Robotic assisted minimal invasive surgery (RMIS) is a new resource popular in some surgical specialties but not yet in pediatric surgery. There are numerous advantages of robotic surgical technology in adult patients well documented in the literature. The purpose of this study is to define the feasibility, safety, and benefits of RMIS in pediatric patients in my initial learning experience. In a period of 24 months, all consecutive abdominal RMIS were reviewed. Chart revision was conducted retrospectively. Demographic data were collected in each patient. Other data reviewed were indications for surgery, surgical procedures, complication rate, and conversion rate to open procedure. Four arms robotic equipment was used in all cases with 3 (5 mm) reusable robotic ports and a single (12 mm) disposable port. A total of 102 consecutive abdominal RMIS were performed in 77 pediatric patients. All cases were performed by the same pediatric surgeon in a teaching institution. The average patient age was 6.2 years (ranged from 4 months to 18 years) with 16 patients <1 year of age. The smallest patient was 4 kg. No cases required conversion to open technique. However, one case was converted to laparoscopy because of mesenteric bleeding. There were five intraoperative complications in three patients: minor bleeding (2), suture orogastric tube (1), and gastric opening (2) with repair. Postoperative complications were noted in four patients: mild dysphagia (2) and Nissen wrap breakdown (2). Although the use of RMIS in pediatric patients is still controversial, it is feasible and safe to perform robotic surgery in children with a low complication rate. In addition, excellent visualization with outstanding maneuverability of instruments is of great benefit. These benefits may offset the increased cost of robotic technology especially in technically complex surgical cases.
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http://dx.doi.org/10.1007/s00383-011-2901-9DOI Listing
September 2011

A novel technique for the surgical treatment of achalasia in children: evaluated with postoperative esophageal manometry.

J Laparoendosc Adv Surg Tech A 2009 Aug;19(4):589-93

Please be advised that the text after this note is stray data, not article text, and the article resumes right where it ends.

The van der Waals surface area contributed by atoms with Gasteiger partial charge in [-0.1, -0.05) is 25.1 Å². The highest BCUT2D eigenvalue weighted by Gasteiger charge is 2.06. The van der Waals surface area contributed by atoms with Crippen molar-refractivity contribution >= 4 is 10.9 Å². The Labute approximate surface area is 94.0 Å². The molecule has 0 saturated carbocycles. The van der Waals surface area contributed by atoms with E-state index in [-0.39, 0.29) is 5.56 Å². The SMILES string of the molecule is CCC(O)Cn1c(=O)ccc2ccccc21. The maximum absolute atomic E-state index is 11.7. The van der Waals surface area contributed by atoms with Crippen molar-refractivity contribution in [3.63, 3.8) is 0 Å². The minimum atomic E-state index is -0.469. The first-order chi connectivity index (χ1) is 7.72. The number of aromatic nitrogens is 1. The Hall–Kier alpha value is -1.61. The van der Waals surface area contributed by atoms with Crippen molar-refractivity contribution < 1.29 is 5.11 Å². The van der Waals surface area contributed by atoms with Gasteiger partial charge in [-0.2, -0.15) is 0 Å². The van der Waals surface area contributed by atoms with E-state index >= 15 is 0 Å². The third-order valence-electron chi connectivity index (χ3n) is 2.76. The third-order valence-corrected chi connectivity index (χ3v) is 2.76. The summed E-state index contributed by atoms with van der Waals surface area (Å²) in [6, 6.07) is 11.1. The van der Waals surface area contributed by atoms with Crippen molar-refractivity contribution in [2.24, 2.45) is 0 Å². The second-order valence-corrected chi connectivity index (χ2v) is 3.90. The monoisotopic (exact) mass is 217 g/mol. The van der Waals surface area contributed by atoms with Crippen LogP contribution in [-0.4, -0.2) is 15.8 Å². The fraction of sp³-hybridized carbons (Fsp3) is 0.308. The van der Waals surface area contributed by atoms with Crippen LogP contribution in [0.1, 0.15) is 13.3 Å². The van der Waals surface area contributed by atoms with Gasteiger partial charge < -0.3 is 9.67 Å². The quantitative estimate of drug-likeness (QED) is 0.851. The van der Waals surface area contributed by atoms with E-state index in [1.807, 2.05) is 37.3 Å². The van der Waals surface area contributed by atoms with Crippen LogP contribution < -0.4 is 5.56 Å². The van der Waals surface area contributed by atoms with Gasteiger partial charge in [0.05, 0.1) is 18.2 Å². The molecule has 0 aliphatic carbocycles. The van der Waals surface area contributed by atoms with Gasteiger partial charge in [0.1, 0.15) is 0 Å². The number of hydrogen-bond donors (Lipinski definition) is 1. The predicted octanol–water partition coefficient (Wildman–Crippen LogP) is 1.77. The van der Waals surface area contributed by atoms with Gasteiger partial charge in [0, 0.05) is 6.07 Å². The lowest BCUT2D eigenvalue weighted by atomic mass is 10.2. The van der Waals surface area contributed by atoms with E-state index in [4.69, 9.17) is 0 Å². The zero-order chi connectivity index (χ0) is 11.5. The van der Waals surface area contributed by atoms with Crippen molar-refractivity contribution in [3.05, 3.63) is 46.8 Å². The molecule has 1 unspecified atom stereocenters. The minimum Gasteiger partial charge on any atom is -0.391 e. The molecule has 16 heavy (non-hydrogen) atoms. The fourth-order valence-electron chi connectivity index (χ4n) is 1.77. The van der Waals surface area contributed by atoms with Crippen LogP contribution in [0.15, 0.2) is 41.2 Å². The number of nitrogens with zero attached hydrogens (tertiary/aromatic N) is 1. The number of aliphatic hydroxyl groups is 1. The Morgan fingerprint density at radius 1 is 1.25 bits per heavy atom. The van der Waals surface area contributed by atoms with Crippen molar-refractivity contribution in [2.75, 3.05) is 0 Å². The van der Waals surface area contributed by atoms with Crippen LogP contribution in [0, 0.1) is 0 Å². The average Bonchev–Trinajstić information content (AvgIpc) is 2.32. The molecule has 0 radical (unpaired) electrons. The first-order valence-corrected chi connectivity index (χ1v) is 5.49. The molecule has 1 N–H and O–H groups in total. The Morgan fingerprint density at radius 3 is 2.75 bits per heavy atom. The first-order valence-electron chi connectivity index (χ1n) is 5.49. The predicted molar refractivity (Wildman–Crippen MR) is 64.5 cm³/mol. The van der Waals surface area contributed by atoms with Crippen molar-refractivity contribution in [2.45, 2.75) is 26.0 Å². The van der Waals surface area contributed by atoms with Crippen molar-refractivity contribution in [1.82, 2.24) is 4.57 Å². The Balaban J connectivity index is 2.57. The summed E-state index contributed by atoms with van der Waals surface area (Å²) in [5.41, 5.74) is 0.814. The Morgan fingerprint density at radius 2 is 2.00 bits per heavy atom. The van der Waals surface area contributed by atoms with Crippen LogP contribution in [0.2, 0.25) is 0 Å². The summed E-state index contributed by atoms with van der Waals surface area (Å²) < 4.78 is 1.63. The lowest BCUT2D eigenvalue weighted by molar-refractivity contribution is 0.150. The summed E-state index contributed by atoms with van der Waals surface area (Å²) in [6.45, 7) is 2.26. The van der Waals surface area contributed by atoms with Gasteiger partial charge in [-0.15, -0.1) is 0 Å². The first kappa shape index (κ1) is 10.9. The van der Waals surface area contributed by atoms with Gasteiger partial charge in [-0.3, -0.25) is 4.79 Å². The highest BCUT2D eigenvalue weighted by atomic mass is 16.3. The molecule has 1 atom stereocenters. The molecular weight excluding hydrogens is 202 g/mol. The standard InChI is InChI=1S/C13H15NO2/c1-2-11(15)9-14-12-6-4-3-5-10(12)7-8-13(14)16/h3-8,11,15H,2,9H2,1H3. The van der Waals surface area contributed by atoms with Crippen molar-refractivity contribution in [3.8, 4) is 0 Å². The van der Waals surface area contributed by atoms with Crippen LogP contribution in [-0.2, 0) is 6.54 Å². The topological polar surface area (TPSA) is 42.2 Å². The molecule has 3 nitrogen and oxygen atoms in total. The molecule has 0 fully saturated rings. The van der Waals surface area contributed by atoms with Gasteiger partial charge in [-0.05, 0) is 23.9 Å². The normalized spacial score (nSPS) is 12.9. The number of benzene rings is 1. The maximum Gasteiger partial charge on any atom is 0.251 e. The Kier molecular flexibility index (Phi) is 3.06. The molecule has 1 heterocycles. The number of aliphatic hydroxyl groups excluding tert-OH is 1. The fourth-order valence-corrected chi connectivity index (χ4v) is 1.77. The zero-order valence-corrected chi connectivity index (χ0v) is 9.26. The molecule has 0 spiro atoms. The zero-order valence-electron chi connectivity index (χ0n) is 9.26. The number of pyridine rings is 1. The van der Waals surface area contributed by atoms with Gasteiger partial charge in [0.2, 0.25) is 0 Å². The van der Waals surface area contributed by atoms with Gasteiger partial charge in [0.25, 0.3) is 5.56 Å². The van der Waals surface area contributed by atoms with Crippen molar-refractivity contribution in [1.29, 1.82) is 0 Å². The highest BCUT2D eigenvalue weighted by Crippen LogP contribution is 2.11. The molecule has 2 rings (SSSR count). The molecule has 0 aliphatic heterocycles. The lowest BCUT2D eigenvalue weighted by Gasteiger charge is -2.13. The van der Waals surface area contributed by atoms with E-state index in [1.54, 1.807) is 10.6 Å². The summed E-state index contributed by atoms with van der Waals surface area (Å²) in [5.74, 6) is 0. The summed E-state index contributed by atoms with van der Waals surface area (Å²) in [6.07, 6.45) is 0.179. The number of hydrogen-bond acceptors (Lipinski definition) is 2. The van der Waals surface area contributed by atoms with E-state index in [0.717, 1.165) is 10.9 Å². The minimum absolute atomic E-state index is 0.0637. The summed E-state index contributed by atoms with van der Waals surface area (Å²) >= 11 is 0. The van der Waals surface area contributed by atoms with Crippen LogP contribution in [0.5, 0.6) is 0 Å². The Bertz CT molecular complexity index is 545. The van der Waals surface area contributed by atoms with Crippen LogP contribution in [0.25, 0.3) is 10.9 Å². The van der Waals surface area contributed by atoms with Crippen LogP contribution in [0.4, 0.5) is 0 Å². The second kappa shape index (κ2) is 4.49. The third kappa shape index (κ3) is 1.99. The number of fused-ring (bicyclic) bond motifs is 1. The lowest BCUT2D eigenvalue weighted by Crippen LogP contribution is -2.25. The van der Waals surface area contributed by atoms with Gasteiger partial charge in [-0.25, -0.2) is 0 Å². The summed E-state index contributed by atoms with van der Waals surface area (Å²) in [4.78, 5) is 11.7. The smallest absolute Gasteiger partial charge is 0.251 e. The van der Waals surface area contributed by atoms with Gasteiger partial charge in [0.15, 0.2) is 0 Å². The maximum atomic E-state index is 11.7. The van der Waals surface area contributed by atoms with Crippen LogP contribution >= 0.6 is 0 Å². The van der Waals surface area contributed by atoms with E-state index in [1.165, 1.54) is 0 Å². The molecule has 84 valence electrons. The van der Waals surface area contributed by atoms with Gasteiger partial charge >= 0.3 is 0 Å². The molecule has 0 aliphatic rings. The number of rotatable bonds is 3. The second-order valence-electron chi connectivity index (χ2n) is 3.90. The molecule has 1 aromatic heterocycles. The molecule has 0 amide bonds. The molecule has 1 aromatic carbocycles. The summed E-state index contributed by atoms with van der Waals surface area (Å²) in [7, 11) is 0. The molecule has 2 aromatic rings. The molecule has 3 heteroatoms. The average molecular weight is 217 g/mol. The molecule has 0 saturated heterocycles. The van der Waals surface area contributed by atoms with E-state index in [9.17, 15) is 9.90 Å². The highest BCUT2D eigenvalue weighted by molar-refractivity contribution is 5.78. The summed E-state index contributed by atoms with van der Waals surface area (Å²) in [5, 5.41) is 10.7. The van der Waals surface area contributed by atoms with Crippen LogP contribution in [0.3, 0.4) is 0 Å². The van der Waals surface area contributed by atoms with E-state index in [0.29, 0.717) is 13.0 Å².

Department of Surgery, The University of Virginia, Charlottesville, VA, USA.

Introduction: The current surgical treatment for achalasia in the pediatric population is the laparoscopic Heller myotomy with or without a fundoplication. Although medical management with serial dilations and botulism toxin injections may offer short-term benefits, surgical therapy offers definitive treatment. In this article, we propose a modified surgical technique that avoids pitfalls associated with the standard procedure and evaluated our results with postoperative manometry.

Methods: Charts were reviewed for all patients having undergone the proposed surgical procedure. Seven patients underwent postoperative manometry, while 12 answered a short questionnaire.

Results: While manometry showed a statistically significant reduction of lower esophageal sphincter tone, from a mean preoperative lower esophageal sphincter (LES) of 56.1 mm Hg (SD = 8.88, 95% CI = 50.36-61.93) to mean postoperative LES tone of 11.69 mm Hg (SD = 11.69, 95% CI = 3.287-20.08; P < 0.0001), peristalsis was not consistently affected, although a trend toward improvement was noted. Symptoms related to dysphagia were noted in 42% of patients postoperatively but were mild, while all patients showed improved feeding tolerance and weight gain. Interestingly, patients with a postoperative LES pressure <12 mm Hg were more likely to have no symptoms, although this LES pressure was arbitrarily chosen and the study was not powered to detect this outcome (chi-square = 3.73, df = 1; P < 0.053).

Conclusions: The proposed surgical technique for the treatment of achalasia in children was successful at improving feeding and weight gain and attaining normal postoperative LES tone; however, underlying esophageal dysmotility persisted.
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http://dx.doi.org/10.1089/lap.2009.0122DOI Listing
August 2009

A pure Sertoli cell tumor of the ovary in a 10-year-old female.

J Pediatr Adolesc Gynecol 2007 Aug;20(4):257-9

Department of OB-GYN, University of South Carolina School of Medicine, Columbia, South Carolina 29203, USA.

Study Objective: To document an unusual presentation of a pure Sertoli Cell tumor.

Design: Case report.

Results: We present a 10-year-old female who presented with abdominal pain and diarrhea with no symptoms of puberty. Surgical exploration revealed a metastatic pure Sertoli Cell tumor, which was treated with resection and chemotherapy.

Conclusion: Sertoli cell tumors are rare occurrences and should be considered in the differential diagnosis for a prepubescent girl with an abdominal mass.
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http://dx.doi.org/10.1016/j.jpag.2007.04.009DOI Listing
August 2007